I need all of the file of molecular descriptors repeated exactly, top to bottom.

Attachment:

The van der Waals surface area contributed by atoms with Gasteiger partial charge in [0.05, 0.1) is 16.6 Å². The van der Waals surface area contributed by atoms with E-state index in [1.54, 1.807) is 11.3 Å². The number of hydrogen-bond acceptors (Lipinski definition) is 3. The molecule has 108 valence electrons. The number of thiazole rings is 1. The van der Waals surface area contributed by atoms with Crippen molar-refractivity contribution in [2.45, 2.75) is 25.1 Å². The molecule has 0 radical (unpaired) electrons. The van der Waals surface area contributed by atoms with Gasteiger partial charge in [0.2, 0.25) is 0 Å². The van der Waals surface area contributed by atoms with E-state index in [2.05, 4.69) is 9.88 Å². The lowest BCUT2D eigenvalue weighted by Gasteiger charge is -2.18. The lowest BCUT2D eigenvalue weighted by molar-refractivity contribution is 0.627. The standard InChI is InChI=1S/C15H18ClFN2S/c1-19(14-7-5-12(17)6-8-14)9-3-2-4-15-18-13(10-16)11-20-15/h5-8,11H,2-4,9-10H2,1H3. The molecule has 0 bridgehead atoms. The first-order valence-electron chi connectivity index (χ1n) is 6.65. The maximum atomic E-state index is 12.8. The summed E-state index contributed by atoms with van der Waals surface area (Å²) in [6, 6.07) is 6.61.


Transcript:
The van der Waals surface area contributed by atoms with Gasteiger partial charge in [0.05, 0.1) is 16.6 Å². The van der Waals surface area contributed by atoms with E-state index in [1.54, 1.807) is 11.3 Å². The number of hydrogen-bond acceptors (Lipinski definition) is 3. The molecule has 108 valence electrons. The number of thiazole rings is 1. The van der Waals surface area contributed by atoms with Crippen molar-refractivity contribution in [2.45, 2.75) is 25.1 Å². The molecule has 0 radical (unpaired) electrons. The van der Waals surface area contributed by atoms with Gasteiger partial charge in [0.2, 0.25) is 0 Å². The van der Waals surface area contributed by atoms with E-state index in [2.05, 4.69) is 9.88 Å². The lowest BCUT2D eigenvalue weighted by Gasteiger charge is -2.18. The lowest BCUT2D eigenvalue weighted by molar-refractivity contribution is 0.627. The standard InChI is InChI=1S/C15H18ClFN2S/c1-19(14-7-5-12(17)6-8-14)9-3-2-4-15-18-13(10-16)11-20-15/h5-8,11H,2-4,9-10H2,1H3. The molecule has 0 bridgehead atoms. The first-order valence-electron chi connectivity index (χ1n) is 6.65. The maximum atomic E-state index is 12.8. The summed E-state index contributed by atoms with van der Waals surface area (Å²) in [6, 6.07) is 6.61.